Deaf and hard-of-hearing prisoners had to wait up to eight months for audiological evaluations in order to receive hearing aids a year after the state inked a class action settlement agreement with its deaf population in 2018, according to a federal judge’s ruling issued this week.

U.S. District Judge Young B. Kim found the Illinois Department of Corrections (IDOC) had failed to hire audiologists to perform evaluations for prisoners after failing hearing screenings. Instead, the department hired licensed hearing instrument dispensers — those with many fewer years of schooling and training than hearing specialists — to perform the testing.

While IDOC said that practice ended last summer, Judge Kim said the agency’s failure to comply with the July 2018 settlement agreement violated deaf prisoners’ civil rights as it left them unable to properly hear the world around them.

Related: Deaf prisoners settle years-long lawsuit with state over accommodations

“While the court appreciates IDOC’s difficulties in identifying audiologists to perform Audiological Evaluations, it simply is not reasonable for a Class Member to wait up to eight months after a failed Hearing Screening to receive an Audiological Evaluation,” Judge Kim wrote in his order. “The ability to communicate is essential not only for safety and disciplinary matters…but also for the protection of civil rights.”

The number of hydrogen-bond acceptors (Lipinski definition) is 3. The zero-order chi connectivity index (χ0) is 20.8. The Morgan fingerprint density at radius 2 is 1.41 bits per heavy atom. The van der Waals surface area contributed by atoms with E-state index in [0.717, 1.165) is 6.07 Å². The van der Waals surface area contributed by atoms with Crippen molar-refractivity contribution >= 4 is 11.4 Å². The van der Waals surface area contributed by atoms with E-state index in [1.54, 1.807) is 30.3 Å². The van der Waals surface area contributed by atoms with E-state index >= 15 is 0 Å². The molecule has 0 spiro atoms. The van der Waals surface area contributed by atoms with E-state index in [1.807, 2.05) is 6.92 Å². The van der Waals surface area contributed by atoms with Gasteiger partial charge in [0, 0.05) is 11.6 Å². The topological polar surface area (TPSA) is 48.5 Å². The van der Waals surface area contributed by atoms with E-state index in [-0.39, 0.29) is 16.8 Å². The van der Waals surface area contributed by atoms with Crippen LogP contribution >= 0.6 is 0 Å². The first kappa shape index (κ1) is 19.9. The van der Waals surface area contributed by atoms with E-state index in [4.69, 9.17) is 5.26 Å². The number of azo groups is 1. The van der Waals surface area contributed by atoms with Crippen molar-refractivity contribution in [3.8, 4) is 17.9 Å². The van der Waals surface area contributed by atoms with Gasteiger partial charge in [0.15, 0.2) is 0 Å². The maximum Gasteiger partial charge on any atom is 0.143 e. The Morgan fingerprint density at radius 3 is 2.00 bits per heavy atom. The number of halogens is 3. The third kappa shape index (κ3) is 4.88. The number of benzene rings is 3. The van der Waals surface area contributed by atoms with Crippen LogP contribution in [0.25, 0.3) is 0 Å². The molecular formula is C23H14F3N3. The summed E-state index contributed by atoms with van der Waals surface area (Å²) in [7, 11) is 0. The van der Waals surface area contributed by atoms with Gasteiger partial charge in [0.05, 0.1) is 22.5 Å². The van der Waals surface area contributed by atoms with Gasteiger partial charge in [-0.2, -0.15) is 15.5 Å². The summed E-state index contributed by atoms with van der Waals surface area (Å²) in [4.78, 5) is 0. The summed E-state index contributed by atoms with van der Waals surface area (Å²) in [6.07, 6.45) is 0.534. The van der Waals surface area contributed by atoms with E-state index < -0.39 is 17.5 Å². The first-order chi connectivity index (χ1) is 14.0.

A spokeswoman for IDOC declined to comment, citing pending litigation.

The 2018 settlement resolved a years-long case in which hard-of-hearing prisoners alleged IDOC systematically failed to provide American Sign Language interpreters to inmates and did not offer alternate forms of communication to inmates.

The use of licensed hearing instrument dispensers instead of audiologists was “extensive,” according to plaintiffs; they performed 700 or more hearing evaluations in IDOC’s 26 facilities, Judge Kim said.

Plaintiffs attorney Rachel Weisberg of Chicago-based disabilities rights organization Equip for Equality said she and her co-counsel were surprised that the state would neglect to follow the terms of the settlement in its first year, but said she believed IDOC’s contention that its major contracting health service provider, Wexford Health Services Inc., was the party flouting the settlement.

“IDOC told us they didn’t know this is happening because Wexford was doing it,” Weisberg said. “But the court made quite clear these types of violations won’t be tolerated.”

Wexford has been the subject of other litigation, including major federal consent decrees for its alleged failure to treat patients in prison with a certain standard of care.


Last year, Wexford changed a policy that would effectively refuse prisoners eye surgery if they had one eye that worked after WBEZ reported on the so-called “one good eye” policy, which Wexford considers a “trade secret.”